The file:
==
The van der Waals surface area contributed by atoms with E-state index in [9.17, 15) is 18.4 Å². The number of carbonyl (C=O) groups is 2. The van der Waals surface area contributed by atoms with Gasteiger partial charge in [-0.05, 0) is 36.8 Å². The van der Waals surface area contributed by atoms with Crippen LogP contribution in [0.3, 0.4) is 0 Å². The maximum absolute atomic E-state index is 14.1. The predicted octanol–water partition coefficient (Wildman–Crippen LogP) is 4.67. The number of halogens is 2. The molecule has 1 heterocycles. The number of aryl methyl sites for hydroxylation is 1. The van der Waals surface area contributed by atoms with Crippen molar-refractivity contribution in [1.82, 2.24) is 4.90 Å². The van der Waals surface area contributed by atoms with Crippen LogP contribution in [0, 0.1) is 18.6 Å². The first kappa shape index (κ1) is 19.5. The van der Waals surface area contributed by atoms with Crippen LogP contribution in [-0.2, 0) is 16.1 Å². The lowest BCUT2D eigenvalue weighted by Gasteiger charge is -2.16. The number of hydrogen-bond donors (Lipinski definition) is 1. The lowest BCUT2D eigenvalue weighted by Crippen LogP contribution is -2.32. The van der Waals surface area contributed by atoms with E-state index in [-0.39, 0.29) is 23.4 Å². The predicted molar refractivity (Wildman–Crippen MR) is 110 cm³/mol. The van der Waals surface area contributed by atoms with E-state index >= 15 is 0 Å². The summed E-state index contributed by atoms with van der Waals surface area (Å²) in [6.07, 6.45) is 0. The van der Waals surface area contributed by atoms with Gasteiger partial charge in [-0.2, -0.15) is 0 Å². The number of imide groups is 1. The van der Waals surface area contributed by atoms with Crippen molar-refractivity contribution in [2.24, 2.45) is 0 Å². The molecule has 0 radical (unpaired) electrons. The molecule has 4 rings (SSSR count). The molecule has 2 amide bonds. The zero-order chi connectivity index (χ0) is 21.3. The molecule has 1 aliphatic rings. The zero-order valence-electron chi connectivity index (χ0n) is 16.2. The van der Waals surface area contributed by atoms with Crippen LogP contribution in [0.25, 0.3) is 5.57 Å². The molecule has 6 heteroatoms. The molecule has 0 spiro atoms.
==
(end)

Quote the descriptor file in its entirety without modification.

The van der Waals surface area contributed by atoms with E-state index in [9.17, 15) is 18.4 Å². The number of carbonyl (C=O) groups is 2. The van der Waals surface area contributed by atoms with Gasteiger partial charge in [-0.05, 0) is 36.8 Å². The van der Waals surface area contributed by atoms with Crippen LogP contribution in [0.3, 0.4) is 0 Å². The maximum absolute atomic E-state index is 14.1. The predicted octanol–water partition coefficient (Wildman–Crippen LogP) is 4.67. The number of halogens is 2. The molecule has 1 heterocycles. The number of aryl methyl sites for hydroxylation is 1. The van der Waals surface area contributed by atoms with Crippen molar-refractivity contribution in [1.82, 2.24) is 4.90 Å². The van der Waals surface area contributed by atoms with Crippen LogP contribution in [0, 0.1) is 18.6 Å². The first kappa shape index (κ1) is 19.5. The van der Waals surface area contributed by atoms with Crippen LogP contribution in [-0.2, 0) is 16.1 Å². The lowest BCUT2D eigenvalue weighted by Gasteiger charge is -2.16. The number of hydrogen-bond donors (Lipinski definition) is 1. The lowest BCUT2D eigenvalue weighted by Crippen LogP contribution is -2.32. The van der Waals surface area contributed by atoms with E-state index in [-0.39, 0.29) is 23.4 Å². The predicted molar refractivity (Wildman–Crippen MR) is 110 cm³/mol. The van der Waals surface area contributed by atoms with E-state index >= 15 is 0 Å². The summed E-state index contributed by atoms with van der Waals surface area (Å²) in [6.07, 6.45) is 0. The van der Waals surface area contributed by atoms with Gasteiger partial charge in [-0.2, -0.15) is 0 Å². The number of imide groups is 1. The van der Waals surface area contributed by atoms with Crippen molar-refractivity contribution in [2.24, 2.45) is 0 Å². The molecule has 0 radical (unpaired) electrons. The molecule has 4 rings (SSSR count). The molecule has 2 amide bonds. The zero-order chi connectivity index (χ0) is 21.3. The molecule has 1 aliphatic rings. The zero-order valence-electron chi connectivity index (χ0n) is 16.2. The van der Waals surface area contributed by atoms with Crippen LogP contribution in [0.25, 0.3) is 5.57 Å². The molecule has 6 heteroatoms. The molecule has 0 spiro atoms.